In a nutshell, Bored & Dangerous says: “Leoni does such an expert job of exploding the rules of the genre, while also faithfully adhering to them, that it feels like a classic western, and a whole new take on classic westerns at the same time.”
“Tell me, was it necessary that you kill all of them? I only told you to scare them.”
Possibly the single most important and influential name when it comes it westerns, is director John Ford. From the silent era, through to well into the 50s, his movies defined what westerns still look and feel like to this day. But post Ford, there were a couple of other blokes who played a big role in taking what Ford started, and pushed it to new limits of violence, grit and an almost nihilism. Sam Pekinpah deserves some of the credit for his work on The Wild Bunch, but there’s another man who almost rivals John Ford for the stamp he left on the genre, Sergio Leoni. And after he made westerns huge again with the Clint Eastwood starring Dollars trilogy, he took it to even more extreme lengths with Once Upon a Time in the West.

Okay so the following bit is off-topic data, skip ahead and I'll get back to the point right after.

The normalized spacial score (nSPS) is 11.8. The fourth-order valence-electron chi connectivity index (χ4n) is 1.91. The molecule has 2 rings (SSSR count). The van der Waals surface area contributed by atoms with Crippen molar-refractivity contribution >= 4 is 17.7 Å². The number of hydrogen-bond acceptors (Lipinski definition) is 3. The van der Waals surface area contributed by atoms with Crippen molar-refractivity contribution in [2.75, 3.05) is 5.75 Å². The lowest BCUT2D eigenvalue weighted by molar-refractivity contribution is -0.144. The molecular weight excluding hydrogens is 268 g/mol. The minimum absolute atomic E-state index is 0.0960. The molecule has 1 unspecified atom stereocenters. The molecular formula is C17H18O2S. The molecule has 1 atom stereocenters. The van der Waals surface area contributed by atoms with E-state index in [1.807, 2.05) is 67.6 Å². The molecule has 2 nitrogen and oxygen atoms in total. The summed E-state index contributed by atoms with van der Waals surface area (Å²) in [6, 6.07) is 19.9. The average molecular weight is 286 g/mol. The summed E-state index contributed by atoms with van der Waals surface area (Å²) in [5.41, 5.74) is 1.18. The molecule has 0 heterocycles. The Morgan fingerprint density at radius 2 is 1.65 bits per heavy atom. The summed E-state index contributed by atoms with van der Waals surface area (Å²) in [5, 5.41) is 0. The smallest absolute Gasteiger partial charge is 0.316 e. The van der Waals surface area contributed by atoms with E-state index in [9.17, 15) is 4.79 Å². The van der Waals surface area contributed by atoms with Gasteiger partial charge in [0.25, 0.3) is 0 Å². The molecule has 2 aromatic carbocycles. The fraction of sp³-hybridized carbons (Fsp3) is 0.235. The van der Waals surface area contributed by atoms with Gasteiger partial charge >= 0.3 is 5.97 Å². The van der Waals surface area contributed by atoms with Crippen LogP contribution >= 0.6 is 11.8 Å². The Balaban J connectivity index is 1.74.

Three dirt covered scum bags wait at a train station with guns drawn. When the locomotive finally arrives, only one man disembarks, Charles Bronson as Harmonica. After a few jaw clenched words, he quickly dispatches the three gunmen. Meanwhile, homesteader Brett McBain (Frank Wolff) prepares for the arrival of his new wife. But before she gets there, McBain and his entire family are gunned down by the black hatted Frank (Henry Fonda). It turns out, the McBain property has access to the only water in the region. Water needed by the company building a railroad through the area. So instead of paying for the water, the railroad sent Frank to scare the McBains away. Only Frank got a little carried away. (more…)